Caitlyn Bolton is an assistant professor of Anthropology of Formative Education and an affiliate faculty with the Islamic Civilizations and Societies program. Her ethnographic and archival research in East Africa and the Arabian Peninsula examines how Muslims employ Islamic knowledge and communal forms of agency to redefine sustainable development in Zanzibar, Tanzania.
Her first book project, The Spirit of Progress: Islamic Education, Development, and Modernity in Zanzibar, is a multi-sited ethnography of the contested terrain of Islam and development in an Indian Ocean site located at the nexus of multiple projects of improvement and reform—from British and Omani imperialism, Western development, and Islamic organizations with ties to the oil-rich Gulf. She examines transnational Islamic educational organizations that work to redefine the practice of development and its dominant concepts including sustainability, knowledge, and progress. Her next project challenges the assumed conflict between religious education and climate change by analyzing how Islamic knowledge is used to advocate for environmental sustainability in Zanzibar.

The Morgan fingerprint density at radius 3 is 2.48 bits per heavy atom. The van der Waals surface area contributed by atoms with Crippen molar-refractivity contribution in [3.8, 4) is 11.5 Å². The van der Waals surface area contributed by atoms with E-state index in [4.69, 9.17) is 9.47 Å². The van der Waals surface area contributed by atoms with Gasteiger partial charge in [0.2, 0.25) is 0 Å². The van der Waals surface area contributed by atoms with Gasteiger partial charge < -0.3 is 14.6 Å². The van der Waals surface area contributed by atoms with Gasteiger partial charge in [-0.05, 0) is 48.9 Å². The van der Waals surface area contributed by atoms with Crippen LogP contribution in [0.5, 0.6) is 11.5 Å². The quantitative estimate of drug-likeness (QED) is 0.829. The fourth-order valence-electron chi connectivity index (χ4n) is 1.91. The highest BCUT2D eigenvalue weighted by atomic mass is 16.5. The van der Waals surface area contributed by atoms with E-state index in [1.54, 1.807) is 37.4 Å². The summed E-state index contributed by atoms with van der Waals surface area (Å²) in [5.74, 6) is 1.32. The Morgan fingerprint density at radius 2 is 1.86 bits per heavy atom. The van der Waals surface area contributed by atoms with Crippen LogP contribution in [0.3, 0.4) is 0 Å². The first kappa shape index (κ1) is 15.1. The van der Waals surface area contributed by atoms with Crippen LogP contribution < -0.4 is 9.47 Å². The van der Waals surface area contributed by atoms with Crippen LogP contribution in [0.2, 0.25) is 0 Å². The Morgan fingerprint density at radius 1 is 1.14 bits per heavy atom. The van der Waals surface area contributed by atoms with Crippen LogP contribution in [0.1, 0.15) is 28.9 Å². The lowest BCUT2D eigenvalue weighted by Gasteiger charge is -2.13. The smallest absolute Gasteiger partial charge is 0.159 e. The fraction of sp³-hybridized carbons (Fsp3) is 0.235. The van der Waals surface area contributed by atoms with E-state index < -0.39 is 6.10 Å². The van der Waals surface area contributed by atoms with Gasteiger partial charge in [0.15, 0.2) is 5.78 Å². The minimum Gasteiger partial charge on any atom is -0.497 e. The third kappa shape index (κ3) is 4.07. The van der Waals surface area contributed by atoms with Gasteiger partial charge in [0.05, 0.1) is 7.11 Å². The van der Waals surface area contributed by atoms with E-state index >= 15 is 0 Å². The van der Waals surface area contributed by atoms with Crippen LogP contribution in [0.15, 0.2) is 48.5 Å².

Her research has been supported by the American Council of Learned Societies, Wenner-Gren Foundation, Social Science Research Council, and Fulbright-Hays. She speaks Arabic and Swahili, has a Ph.D. in cultural anthropology from the City University of New York, an M.A. in Near Eastern Studies from New York University, and a B.A. in anthropology and Africana Studies from Bard College.